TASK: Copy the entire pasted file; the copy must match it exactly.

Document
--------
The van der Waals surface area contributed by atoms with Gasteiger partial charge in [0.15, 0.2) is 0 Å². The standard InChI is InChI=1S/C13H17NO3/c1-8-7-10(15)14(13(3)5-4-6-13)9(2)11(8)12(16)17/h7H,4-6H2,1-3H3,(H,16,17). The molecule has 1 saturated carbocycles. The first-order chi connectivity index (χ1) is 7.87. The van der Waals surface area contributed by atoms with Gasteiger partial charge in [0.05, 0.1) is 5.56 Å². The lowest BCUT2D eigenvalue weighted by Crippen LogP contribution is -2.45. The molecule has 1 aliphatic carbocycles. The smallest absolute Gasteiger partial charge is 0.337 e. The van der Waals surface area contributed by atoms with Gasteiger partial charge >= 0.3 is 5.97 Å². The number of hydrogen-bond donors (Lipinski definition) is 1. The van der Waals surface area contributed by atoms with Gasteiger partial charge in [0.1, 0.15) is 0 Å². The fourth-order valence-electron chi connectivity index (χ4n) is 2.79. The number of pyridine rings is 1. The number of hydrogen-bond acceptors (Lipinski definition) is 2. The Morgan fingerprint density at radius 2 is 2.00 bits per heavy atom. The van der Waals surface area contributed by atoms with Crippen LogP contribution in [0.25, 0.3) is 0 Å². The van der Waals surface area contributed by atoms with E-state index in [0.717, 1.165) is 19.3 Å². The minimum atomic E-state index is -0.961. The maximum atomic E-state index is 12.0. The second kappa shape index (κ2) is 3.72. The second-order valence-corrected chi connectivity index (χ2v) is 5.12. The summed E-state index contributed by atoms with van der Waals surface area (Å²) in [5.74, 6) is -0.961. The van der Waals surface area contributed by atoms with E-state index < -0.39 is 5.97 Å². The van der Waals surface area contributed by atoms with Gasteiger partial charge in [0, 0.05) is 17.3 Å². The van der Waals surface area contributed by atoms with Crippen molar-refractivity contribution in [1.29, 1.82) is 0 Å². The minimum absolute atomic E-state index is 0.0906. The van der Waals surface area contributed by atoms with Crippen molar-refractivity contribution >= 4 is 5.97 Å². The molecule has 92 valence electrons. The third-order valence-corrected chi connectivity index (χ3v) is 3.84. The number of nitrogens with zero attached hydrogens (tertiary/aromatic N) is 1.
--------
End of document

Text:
The van der Waals surface area contributed by atoms with Gasteiger partial charge in [0.15, 0.2) is 0 Å². The standard InChI is InChI=1S/C13H17NO3/c1-8-7-10(15)14(13(3)5-4-6-13)9(2)11(8)12(16)17/h7H,4-6H2,1-3H3,(H,16,17). The molecule has 1 saturated carbocycles. The first-order chi connectivity index (χ1) is 7.87. The van der Waals surface area contributed by atoms with Gasteiger partial charge in [0.05, 0.1) is 5.56 Å². The lowest BCUT2D eigenvalue weighted by Crippen LogP contribution is -2.45. The molecule has 1 aliphatic carbocycles. The smallest absolute Gasteiger partial charge is 0.337 e. The van der Waals surface area contributed by atoms with Gasteiger partial charge >= 0.3 is 5.97 Å². The number of hydrogen-bond donors (Lipinski definition) is 1. The van der Waals surface area contributed by atoms with Gasteiger partial charge in [0.1, 0.15) is 0 Å². The fourth-order valence-electron chi connectivity index (χ4n) is 2.79. The number of pyridine rings is 1. The number of hydrogen-bond acceptors (Lipinski definition) is 2. The Morgan fingerprint density at radius 2 is 2.00 bits per heavy atom. The van der Waals surface area contributed by atoms with Crippen LogP contribution in [0.25, 0.3) is 0 Å². The van der Waals surface area contributed by atoms with E-state index in [0.717, 1.165) is 19.3 Å². The minimum atomic E-state index is -0.961. The maximum atomic E-state index is 12.0. The second kappa shape index (κ2) is 3.72. The second-order valence-corrected chi connectivity index (χ2v) is 5.12. The summed E-state index contributed by atoms with van der Waals surface area (Å²) in [5.74, 6) is -0.961. The van der Waals surface area contributed by atoms with E-state index < -0.39 is 5.97 Å². The van der Waals surface area contributed by atoms with Gasteiger partial charge in [0, 0.05) is 17.3 Å². The van der Waals surface area contributed by atoms with Crippen molar-refractivity contribution in [1.29, 1.82) is 0 Å². The minimum absolute atomic E-state index is 0.0906. The van der Waals surface area contributed by atoms with Crippen molar-refractivity contribution >= 4 is 5.97 Å². The molecule has 92 valence electrons. The third-order valence-corrected chi connectivity index (χ3v) is 3.84. The number of nitrogens with zero attached hydrogens (tertiary/aromatic N) is 1.